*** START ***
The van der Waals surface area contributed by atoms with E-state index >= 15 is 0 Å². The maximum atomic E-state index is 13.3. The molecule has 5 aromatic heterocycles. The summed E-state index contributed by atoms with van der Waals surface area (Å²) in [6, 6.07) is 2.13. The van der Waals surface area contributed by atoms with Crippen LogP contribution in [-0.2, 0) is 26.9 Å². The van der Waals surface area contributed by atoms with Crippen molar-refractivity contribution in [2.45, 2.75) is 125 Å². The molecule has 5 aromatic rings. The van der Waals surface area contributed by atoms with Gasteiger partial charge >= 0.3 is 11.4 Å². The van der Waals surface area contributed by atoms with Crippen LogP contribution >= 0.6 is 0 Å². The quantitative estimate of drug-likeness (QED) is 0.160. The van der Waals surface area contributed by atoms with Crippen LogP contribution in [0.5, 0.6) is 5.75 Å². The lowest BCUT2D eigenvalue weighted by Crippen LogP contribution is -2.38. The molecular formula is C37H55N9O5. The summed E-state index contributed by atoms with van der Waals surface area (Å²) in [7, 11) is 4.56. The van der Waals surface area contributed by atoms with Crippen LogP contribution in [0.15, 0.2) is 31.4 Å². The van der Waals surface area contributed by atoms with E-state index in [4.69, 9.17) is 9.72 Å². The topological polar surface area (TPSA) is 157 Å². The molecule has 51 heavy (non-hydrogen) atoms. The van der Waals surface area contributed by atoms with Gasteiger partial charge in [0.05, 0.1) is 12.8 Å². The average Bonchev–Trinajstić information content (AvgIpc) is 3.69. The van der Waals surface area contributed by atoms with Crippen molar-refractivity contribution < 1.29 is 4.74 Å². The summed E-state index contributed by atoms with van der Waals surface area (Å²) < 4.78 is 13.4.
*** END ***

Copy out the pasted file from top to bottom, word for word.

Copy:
The van der Waals surface area contributed by atoms with E-state index >= 15 is 0 Å². The maximum atomic E-state index is 13.3. The molecule has 5 aromatic heterocycles. The summed E-state index contributed by atoms with van der Waals surface area (Å²) in [6, 6.07) is 2.13. The van der Waals surface area contributed by atoms with Crippen LogP contribution in [-0.2, 0) is 26.9 Å². The van der Waals surface area contributed by atoms with Crippen molar-refractivity contribution in [2.45, 2.75) is 125 Å². The molecule has 5 aromatic rings. The van der Waals surface area contributed by atoms with Gasteiger partial charge >= 0.3 is 11.4 Å². The van der Waals surface area contributed by atoms with Crippen LogP contribution >= 0.6 is 0 Å². The quantitative estimate of drug-likeness (QED) is 0.160. The van der Waals surface area contributed by atoms with Crippen LogP contribution in [0.5, 0.6) is 5.75 Å². The lowest BCUT2D eigenvalue weighted by Crippen LogP contribution is -2.38. The molecular formula is C37H55N9O5. The summed E-state index contributed by atoms with van der Waals surface area (Å²) in [7, 11) is 4.56. The van der Waals surface area contributed by atoms with Crippen LogP contribution in [0.15, 0.2) is 31.4 Å². The van der Waals surface area contributed by atoms with E-state index in [4.69, 9.17) is 9.72 Å². The topological polar surface area (TPSA) is 157 Å². The molecule has 51 heavy (non-hydrogen) atoms. The van der Waals surface area contributed by atoms with Gasteiger partial charge in [0.05, 0.1) is 12.8 Å². The average Bonchev–Trinajstić information content (AvgIpc) is 3.69. The van der Waals surface area contributed by atoms with Crippen molar-refractivity contribution < 1.29 is 4.74 Å². The summed E-state index contributed by atoms with van der Waals surface area (Å²) < 4.78 is 13.4.